Full disclosure, this was for my own daughter, who is graduating from a London secondary school next spring. At the three Ivy League colleges we visited – MIT, Columbia, and University of Pennsylvania – one very strong theme came out.
Beyond grades and test scores, universities are trying to put together a mosaic of students that will form a rich and diverse cohort. They know that these kids are bright and expect top scores in order to be seriously considered, but they also want to know what students do with their interests.
What have they made? What have they started? As the Columbia admissions officer said, how have they broken the mould? The MIT admissions officer suggested sending through a Maker Portfolio – of digital or physical “makes” that they have done in their own time.
The U Penn presentation held up the example of students who had identified a problem and solved it – in one case collecting fresh drinking water from environmental humidity in refugee camps, and in another, creating a “toast Zamboni” that would vacuum up the bread that Penn students throw as a “toast” to their football team.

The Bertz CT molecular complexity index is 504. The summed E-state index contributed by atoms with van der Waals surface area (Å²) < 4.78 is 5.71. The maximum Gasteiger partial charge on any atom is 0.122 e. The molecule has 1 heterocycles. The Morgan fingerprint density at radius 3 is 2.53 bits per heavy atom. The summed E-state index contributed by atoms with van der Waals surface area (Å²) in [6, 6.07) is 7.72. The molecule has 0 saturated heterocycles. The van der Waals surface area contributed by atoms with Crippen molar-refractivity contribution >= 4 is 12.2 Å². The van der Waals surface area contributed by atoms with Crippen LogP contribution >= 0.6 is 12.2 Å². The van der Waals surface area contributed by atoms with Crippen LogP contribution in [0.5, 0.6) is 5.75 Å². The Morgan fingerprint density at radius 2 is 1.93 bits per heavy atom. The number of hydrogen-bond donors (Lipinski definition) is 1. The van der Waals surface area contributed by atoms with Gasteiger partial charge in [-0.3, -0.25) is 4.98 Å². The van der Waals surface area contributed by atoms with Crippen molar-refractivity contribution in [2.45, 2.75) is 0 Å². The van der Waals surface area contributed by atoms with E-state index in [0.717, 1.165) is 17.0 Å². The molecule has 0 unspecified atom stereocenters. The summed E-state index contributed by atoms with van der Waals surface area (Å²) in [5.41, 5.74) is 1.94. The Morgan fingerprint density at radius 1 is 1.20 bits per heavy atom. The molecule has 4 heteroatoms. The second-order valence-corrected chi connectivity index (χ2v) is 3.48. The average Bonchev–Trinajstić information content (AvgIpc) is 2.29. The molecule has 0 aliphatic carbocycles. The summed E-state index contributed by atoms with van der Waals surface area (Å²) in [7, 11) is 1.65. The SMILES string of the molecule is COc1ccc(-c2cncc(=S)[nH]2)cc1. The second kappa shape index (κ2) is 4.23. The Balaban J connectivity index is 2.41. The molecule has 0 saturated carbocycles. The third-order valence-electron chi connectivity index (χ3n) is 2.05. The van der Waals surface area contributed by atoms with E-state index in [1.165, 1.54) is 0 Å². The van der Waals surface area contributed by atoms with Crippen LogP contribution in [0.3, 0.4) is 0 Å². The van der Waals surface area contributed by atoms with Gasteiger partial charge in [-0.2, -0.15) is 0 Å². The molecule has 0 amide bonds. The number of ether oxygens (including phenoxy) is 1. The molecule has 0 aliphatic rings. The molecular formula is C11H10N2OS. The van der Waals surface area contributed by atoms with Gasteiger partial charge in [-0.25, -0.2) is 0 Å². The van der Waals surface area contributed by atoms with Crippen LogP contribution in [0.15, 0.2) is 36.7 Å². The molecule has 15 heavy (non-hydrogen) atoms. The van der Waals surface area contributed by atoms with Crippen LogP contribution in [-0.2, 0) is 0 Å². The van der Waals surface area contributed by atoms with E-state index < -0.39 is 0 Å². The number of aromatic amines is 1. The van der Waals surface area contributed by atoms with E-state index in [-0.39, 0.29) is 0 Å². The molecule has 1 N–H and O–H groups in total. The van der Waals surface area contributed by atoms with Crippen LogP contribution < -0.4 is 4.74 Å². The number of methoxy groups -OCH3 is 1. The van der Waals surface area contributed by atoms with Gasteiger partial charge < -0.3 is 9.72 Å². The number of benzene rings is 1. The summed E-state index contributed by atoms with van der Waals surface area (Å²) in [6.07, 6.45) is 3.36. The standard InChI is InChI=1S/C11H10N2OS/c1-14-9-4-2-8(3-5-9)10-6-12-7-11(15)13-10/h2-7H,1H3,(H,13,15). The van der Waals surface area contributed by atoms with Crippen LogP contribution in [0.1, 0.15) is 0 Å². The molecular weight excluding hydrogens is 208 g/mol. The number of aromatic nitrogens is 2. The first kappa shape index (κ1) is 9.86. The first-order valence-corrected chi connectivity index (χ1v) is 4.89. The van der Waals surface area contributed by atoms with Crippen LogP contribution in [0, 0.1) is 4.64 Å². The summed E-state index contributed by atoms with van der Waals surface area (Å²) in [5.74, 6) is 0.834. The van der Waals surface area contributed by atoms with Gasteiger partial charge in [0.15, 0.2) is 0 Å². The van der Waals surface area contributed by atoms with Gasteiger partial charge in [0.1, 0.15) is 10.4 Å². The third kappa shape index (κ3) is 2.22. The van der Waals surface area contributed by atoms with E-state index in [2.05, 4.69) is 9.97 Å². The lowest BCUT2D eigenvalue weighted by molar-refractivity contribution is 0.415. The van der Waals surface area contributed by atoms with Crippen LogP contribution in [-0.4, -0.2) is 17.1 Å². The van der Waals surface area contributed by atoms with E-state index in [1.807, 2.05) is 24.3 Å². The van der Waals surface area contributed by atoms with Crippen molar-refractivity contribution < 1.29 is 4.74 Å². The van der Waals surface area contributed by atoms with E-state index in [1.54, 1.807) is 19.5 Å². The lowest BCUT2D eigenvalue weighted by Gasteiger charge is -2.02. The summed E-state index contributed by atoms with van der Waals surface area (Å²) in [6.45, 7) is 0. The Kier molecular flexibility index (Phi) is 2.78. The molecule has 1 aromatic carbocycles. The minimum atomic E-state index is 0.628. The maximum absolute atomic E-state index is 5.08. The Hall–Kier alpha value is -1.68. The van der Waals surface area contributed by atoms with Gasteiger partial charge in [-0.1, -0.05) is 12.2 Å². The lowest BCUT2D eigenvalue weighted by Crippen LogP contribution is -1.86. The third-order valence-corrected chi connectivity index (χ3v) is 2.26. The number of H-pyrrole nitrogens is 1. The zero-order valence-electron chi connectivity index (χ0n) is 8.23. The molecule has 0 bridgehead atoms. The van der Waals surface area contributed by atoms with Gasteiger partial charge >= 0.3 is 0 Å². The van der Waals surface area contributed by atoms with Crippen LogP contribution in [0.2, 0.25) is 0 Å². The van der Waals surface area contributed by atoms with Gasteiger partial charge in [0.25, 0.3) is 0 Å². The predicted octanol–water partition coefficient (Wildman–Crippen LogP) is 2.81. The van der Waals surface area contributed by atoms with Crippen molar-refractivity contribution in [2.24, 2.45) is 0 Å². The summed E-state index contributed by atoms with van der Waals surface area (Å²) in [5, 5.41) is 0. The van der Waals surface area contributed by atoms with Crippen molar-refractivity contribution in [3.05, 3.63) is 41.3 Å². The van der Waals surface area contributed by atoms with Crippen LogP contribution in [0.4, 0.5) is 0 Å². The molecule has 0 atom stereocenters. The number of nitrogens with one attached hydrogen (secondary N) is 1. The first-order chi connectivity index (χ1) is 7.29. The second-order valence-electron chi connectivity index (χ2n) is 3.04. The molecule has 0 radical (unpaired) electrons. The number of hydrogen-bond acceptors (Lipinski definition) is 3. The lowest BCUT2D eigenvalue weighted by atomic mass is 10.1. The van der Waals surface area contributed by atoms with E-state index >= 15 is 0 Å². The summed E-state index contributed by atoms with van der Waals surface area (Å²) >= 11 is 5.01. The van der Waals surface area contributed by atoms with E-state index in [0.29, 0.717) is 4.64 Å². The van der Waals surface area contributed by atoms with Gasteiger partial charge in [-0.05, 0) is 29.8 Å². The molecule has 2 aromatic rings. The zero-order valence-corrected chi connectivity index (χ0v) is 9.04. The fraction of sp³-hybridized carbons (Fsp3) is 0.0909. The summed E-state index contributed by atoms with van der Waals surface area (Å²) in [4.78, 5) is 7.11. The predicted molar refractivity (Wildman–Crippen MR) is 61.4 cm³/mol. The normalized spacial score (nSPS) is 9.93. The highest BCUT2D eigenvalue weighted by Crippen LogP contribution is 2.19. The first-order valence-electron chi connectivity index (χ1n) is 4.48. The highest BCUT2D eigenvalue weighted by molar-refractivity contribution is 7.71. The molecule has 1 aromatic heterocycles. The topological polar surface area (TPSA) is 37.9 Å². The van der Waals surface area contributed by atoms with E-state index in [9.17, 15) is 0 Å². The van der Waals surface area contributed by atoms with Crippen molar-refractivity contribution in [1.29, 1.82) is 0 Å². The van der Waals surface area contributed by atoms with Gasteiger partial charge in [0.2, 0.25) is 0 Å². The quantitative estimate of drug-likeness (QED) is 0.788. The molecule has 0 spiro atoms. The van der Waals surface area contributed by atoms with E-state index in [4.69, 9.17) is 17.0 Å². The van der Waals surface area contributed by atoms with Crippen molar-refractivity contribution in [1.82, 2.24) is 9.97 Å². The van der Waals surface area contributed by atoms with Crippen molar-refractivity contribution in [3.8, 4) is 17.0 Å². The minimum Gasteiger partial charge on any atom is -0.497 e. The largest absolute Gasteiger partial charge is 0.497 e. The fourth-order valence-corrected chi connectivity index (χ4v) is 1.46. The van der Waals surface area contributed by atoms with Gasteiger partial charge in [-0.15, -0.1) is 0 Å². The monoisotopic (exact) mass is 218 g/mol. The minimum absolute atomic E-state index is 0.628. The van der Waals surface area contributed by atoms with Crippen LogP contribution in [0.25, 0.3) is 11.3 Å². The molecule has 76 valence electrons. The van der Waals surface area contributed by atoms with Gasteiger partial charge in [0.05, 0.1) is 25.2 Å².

Robotics, programming, and other video games design skills came up several times. In all cases, they were looking for creativity, curiosity, and original project work beyond what was required in the classroom. There was a lot of discussion of the power of combining technical subjects and humanities to develop well-rounded creative thinkers, no matter what subject they specialise in.
As the head of Fire Tech, I wasn’t surprised by this – I’ve heard it from a number of top UK universities too. But it was the first time that I’d heard it explicitly, consistently, and in every public forum I attended.
Top US (and UK) universities are looking for students who are enterprising and who are showing that they are creative problem-solvers who roll up their sleeves and get hands on.
We’d love to see you at Fire Tech where all of our courses include original project work and where our mission is to empower the next generation of innovators and makers. Find your course.